Harp Lessons Clear Lake Texas

Harp Lessons Clear Lake TexasThe iconic image of the medieval harper, in his brightly brocaded costume, traveling from village to village performing ballad-songs, sharing news, and keeping an eye out for information is a fixture in our imaginations of the near-ancient world.  Before telephones, cable messages, or twenty four hour news television the bard was a prized source of news, communication, with on more than one occasion a touch of political manipulation.  Nassau Bay Music Lessons offers harp lessons in our Clear Lake Texas studios with instructors who specialize in Irish or folk-harps, portable lap sized instruments designed to carry their intricately plucked melodies anywhere your feet may lead you.

The principal technique required to read and perform on the harp is very similar to playing the piano, and so the instrument makes for a great introduction to music for both children and grown-ups with a penchant for medieval nostalgia.  With its comparably small size, and nearly three octave range, a twenty two stringed instrument can be acquired relatively inexpensively online (we prefer instruments from mid-east.com), and allows for easy transportation. Also, most piano music can be adapted and performed on the harp with relative ease, so a convincing argument can be made for easy access to many popular pieces of music, from renaissance or Tudor period pieces to “Let it Go” from the soundtrack to Frozen.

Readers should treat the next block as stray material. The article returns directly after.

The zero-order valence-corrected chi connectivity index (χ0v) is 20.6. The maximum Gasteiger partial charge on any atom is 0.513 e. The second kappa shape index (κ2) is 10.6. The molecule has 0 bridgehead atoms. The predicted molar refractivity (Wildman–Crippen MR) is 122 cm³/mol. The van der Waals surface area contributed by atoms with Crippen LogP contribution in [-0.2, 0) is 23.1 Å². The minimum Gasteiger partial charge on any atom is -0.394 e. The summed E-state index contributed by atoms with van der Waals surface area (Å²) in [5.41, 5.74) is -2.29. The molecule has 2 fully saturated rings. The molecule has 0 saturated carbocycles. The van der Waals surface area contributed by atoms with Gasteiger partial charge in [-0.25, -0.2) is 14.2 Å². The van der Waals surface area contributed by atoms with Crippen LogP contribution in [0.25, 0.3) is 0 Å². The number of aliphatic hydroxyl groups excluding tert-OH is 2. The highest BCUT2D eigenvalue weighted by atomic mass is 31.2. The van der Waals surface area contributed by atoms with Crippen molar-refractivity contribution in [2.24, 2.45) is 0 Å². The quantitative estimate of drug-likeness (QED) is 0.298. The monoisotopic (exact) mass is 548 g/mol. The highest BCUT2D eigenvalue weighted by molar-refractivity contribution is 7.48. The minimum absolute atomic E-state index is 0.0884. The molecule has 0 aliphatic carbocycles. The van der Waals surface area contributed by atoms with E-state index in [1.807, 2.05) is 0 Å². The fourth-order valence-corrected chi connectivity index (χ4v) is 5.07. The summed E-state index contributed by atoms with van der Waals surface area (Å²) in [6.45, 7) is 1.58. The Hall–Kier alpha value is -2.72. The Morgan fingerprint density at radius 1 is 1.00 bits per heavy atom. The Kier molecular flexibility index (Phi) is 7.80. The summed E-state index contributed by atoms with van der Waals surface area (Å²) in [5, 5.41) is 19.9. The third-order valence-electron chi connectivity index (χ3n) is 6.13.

The earliest examples of harp-like instruments were Sumerian specimens from Mesopotamia some five to six thousand years ago, and by the advent of the common era very modern looking angular harps possessing horizontal sound boxes were found all across the Persian and Hellenistic empires.  And though the Greeks, Egyptians, Persians, Indians, Africans, Europeans, and Meso-Americans all cherished and treasured the harp, nowhere else have these stringed ambassadors of poetry incarnate held such a hold over a peoples popular identity as in Ireland, where the harp is still the national symbol of the country.

In the eighteenth century, blind Irish singer, composer, and harper Turlough O’Carolan  (Toirdhealbhach Ó Cearbhalláin) traveled throughout Ireland for over fifty years collecting and transcribing traditional pieces of music.  In addition to cataloguing this wealth of material, he also composed and sang hundreds of airs and songs of his own devising, both in contemporary European melodic style and in the older Gaelic tradition.  Often performing for his food, drink, and lodging, O’Carolan either invented or popularized the musical term “planxtie”, to proclaim appreciation of his winsome hosts, and many of his compositions bear the word in their title. So great was the Irish’s respect for their native troubadour, that not only did his wealthy patrons frequently invite him to dwell at their estates and manor-houses for months at a time, but frequently funerals and weddings were delayed until his arrival!